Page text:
In the proceeding before the referee, he was exercising the authority vested in him by the Bankruptcy Act (11 USCA). He had jurisdiction both of the subject-matter and of the person of the bankrupt. His order, made after hearing and not challenged by any proceedings for review, became a judicial determination of the issues then before him, and, like any other final judgment or order, is binding upon the parties thereto. It constitutes a judicial estoppel. Power v. Fuhrman (9th C. C. A.) 220 F. 787; Reardon v. Pensoneau (8th C. C. A.) 18 F.(2d) 244; Dittmar v. Michelson (3d C. C. A.) 281 F. 116; In re Oriel (2d C. C. A.) 23 F. (2d) 409; Mueller v. Nugent, 184 U.S. 1, 22 S. Ct. 269, 46 L. Ed. 405. The record and the bankrupt's admission that she had not complied with the order made a prima facie case of contempt. She could purge herself of the charge by showing that for sufficient reasons she was unable to obey; but the burden was upon her, by appropriate pleadings and evidence, to make that showing. She not only failed circumstantially or adequately to plead such conditions or causes, but she produced no evidence at all explanatory of her default. Both upon principle and the great weight of authority we think her showing insufficient. To the cases cited supra we may add: 1 Collier on Bankruptcy (13th Ed.) § 41, pp. 993, 996; 5 Remington on Bankruptcy (3d Ed.) § 2428, p. 560; In re Frankel (D. C.) 184 F. 539; In re Shelley (D. C.) 8 F.(2d) 878; In re Weber Co. (C. C. A.) 200 F. 404; U. S. ex rel. Paleais v. Moore (C. C. A.) 294 F. 852; In re Meier (C. C. A.) 182 F. 799; In re Magen Co. (C. C. A.) 10 F.(2d) 91; In re Magen Co. (D. C.) 14 F.(2d) 469.

We are not to be understood as holding that in no conceivable case will the court be warranted, in a contempt proceeding such as this, in giving consideration to conditions existing prior to or at the time the turn-over order was made. The nature and purpose of the proceeding is always to be borne in mind. As was said by the Supreme Court in Gompers v. Buck Stove & Range Co., 221 U.S. 418, 442, 31 S. Ct. 492, 498 (55 L. Ed. 797, 34 L. R. A. [N. S.] 874): "Imprisonment for civil contempt is ordered where the defendant has refused to do an affirmative act required by the provisions of an order, which, either in form or substance, was mandatory in its character. Imprisonment in such cases is not inflicted as a punishment, but is intended to be remedial, by coercing the defendant to do what he had refused to do."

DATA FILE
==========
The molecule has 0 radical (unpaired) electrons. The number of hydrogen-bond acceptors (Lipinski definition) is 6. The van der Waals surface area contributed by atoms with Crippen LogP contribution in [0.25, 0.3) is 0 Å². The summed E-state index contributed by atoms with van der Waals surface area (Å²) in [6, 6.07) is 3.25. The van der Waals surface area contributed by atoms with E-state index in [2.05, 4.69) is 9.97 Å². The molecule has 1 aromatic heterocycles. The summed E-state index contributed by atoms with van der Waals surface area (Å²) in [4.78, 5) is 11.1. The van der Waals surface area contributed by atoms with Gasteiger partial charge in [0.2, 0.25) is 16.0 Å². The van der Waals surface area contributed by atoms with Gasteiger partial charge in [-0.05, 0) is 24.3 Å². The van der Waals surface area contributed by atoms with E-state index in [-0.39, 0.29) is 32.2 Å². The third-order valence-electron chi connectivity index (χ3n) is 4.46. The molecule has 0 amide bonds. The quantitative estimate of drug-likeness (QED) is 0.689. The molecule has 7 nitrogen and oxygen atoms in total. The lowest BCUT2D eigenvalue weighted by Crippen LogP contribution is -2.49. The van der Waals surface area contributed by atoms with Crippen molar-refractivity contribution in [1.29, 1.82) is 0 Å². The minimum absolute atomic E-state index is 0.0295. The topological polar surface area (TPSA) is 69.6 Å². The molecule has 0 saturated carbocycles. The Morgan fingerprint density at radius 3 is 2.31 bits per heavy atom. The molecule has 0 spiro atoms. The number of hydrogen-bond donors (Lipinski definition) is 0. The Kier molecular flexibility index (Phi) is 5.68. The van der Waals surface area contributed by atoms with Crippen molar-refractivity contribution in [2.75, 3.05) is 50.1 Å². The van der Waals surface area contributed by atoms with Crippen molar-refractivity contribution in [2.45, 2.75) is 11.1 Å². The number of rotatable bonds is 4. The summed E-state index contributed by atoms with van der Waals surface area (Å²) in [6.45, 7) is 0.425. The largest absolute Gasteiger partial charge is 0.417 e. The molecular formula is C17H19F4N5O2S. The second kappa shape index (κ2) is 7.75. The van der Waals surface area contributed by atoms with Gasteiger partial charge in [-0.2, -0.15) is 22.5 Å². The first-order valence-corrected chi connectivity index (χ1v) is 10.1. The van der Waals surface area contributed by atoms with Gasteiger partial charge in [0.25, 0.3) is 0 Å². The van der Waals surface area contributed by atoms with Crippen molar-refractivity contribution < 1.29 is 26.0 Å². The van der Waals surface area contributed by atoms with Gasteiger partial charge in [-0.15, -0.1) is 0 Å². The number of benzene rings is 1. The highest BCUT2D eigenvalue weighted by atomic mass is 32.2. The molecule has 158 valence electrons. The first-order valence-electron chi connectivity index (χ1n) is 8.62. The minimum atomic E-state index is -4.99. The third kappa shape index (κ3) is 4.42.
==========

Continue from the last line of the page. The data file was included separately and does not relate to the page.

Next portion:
That being the case, the coercive measure is appropriate only when and so long *459 as the defendant is able to obey. Disability willfully incurred after the making of the turn-over order may, as a completed act of disobedience, constitute criminal contempt, punishable as such; but, however and whenever incurred, disability terminates the propriety of coercive remedies.

Whether, at any stated time, the defendant has the present ability to obey, is a question of fact to be determined in the light of all the circumstances, and the circumstances at such time may be so connected with conditions existing when the turnover order was made or prior thereto that the latter must be considered in arriving at a just conclusion. But at the threshold of any inquiry the turn-over order must be assumed to have been correct, and the presumption of continuing ability to comply must prevail until the defendant satisfies the court that it no longer exists. Each case is to be adjudged upon its own circumstances. One of these circumstances may be the failure of the coercive measures, after the lapse of a reasonable length of time, to accomplish the desired result. In re Epstein (D. C.) 206 F. 568, apparently approved in Dittmar v. Michelson, supra. But we need not speculate upon what might be a reasonable showing, for here it is not contended that upon a hearing the lower court was convinced that the bankrupt was without the present ability to obey. She offered no evidence at all.

Reversed, with directions to take further proceedings not out of harmony herewith.